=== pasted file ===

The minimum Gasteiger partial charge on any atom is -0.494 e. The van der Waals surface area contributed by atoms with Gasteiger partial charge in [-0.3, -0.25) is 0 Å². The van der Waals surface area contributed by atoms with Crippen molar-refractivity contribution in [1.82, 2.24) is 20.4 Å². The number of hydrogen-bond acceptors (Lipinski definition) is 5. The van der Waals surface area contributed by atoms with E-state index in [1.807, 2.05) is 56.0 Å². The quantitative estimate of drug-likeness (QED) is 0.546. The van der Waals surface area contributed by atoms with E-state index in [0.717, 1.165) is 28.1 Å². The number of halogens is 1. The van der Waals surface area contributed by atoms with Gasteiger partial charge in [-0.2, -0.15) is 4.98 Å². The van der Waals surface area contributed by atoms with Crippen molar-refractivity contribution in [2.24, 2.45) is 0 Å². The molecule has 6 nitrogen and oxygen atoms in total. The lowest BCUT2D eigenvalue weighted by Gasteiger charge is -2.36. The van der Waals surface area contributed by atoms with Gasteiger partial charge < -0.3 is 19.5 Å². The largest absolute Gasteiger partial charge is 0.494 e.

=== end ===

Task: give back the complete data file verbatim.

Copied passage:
The minimum Gasteiger partial charge on any atom is -0.494 e. The van der Waals surface area contributed by atoms with Gasteiger partial charge in [-0.3, -0.25) is 0 Å². The van der Waals surface area contributed by atoms with Crippen molar-refractivity contribution in [1.82, 2.24) is 20.4 Å². The number of hydrogen-bond acceptors (Lipinski definition) is 5. The van der Waals surface area contributed by atoms with E-state index in [1.807, 2.05) is 56.0 Å². The quantitative estimate of drug-likeness (QED) is 0.546. The van der Waals surface area contributed by atoms with E-state index in [0.717, 1.165) is 28.1 Å². The number of halogens is 1. The van der Waals surface area contributed by atoms with Gasteiger partial charge in [-0.2, -0.15) is 4.98 Å². The van der Waals surface area contributed by atoms with Crippen molar-refractivity contribution in [2.24, 2.45) is 0 Å². The molecule has 6 nitrogen and oxygen atoms in total. The lowest BCUT2D eigenvalue weighted by Gasteiger charge is -2.36. The van der Waals surface area contributed by atoms with Gasteiger partial charge < -0.3 is 19.5 Å². The largest absolute Gasteiger partial charge is 0.494 e.